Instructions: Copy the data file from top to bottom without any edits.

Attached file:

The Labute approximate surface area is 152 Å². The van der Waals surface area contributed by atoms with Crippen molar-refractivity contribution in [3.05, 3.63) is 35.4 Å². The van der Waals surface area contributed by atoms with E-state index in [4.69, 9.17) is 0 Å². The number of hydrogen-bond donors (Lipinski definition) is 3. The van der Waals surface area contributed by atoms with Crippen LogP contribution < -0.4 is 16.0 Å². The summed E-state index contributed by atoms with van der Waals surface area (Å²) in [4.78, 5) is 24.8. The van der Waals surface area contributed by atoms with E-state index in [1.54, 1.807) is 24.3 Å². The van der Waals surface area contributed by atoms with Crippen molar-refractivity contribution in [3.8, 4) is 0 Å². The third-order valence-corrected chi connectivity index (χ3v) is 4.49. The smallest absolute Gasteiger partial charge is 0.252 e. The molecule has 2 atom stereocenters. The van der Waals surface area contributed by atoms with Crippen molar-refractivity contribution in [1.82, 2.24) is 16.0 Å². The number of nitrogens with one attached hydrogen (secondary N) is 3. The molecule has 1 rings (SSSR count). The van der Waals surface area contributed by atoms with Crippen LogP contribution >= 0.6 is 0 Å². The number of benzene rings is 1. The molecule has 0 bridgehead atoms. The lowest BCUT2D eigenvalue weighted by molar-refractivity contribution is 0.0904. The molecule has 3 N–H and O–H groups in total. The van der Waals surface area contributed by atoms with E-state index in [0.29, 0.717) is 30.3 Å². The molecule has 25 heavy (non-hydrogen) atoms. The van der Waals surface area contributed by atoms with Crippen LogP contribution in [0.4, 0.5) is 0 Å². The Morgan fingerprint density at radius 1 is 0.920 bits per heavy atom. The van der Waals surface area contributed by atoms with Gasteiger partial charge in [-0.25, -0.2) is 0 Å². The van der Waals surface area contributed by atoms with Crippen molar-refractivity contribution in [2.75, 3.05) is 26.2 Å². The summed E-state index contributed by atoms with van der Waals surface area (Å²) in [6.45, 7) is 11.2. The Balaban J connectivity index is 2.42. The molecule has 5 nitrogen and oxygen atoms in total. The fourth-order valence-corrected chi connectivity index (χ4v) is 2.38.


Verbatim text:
The Labute approximate surface area is 152 Å². The van der Waals surface area contributed by atoms with Crippen molar-refractivity contribution in [3.05, 3.63) is 35.4 Å². The van der Waals surface area contributed by atoms with E-state index in [4.69, 9.17) is 0 Å². The number of hydrogen-bond donors (Lipinski definition) is 3. The van der Waals surface area contributed by atoms with Crippen LogP contribution < -0.4 is 16.0 Å². The summed E-state index contributed by atoms with van der Waals surface area (Å²) in [4.78, 5) is 24.8. The van der Waals surface area contributed by atoms with E-state index in [1.54, 1.807) is 24.3 Å². The van der Waals surface area contributed by atoms with Crippen molar-refractivity contribution in [3.8, 4) is 0 Å². The third-order valence-corrected chi connectivity index (χ3v) is 4.49. The smallest absolute Gasteiger partial charge is 0.252 e. The molecule has 2 atom stereocenters. The van der Waals surface area contributed by atoms with Crippen molar-refractivity contribution in [1.82, 2.24) is 16.0 Å². The number of nitrogens with one attached hydrogen (secondary N) is 3. The molecule has 1 rings (SSSR count). The van der Waals surface area contributed by atoms with Crippen LogP contribution >= 0.6 is 0 Å². The number of benzene rings is 1. The molecule has 0 bridgehead atoms. The lowest BCUT2D eigenvalue weighted by molar-refractivity contribution is 0.0904. The molecule has 3 N–H and O–H groups in total. The van der Waals surface area contributed by atoms with E-state index in [0.29, 0.717) is 30.3 Å². The molecule has 25 heavy (non-hydrogen) atoms. The van der Waals surface area contributed by atoms with Crippen LogP contribution in [0.4, 0.5) is 0 Å². The Morgan fingerprint density at radius 1 is 0.920 bits per heavy atom. The van der Waals surface area contributed by atoms with Gasteiger partial charge in [-0.25, -0.2) is 0 Å². The van der Waals surface area contributed by atoms with Crippen molar-refractivity contribution in [2.75, 3.05) is 26.2 Å². The summed E-state index contributed by atoms with van der Waals surface area (Å²) in [6.45, 7) is 11.2. The Balaban J connectivity index is 2.42. The molecule has 5 nitrogen and oxygen atoms in total. The fourth-order valence-corrected chi connectivity index (χ4v) is 2.38.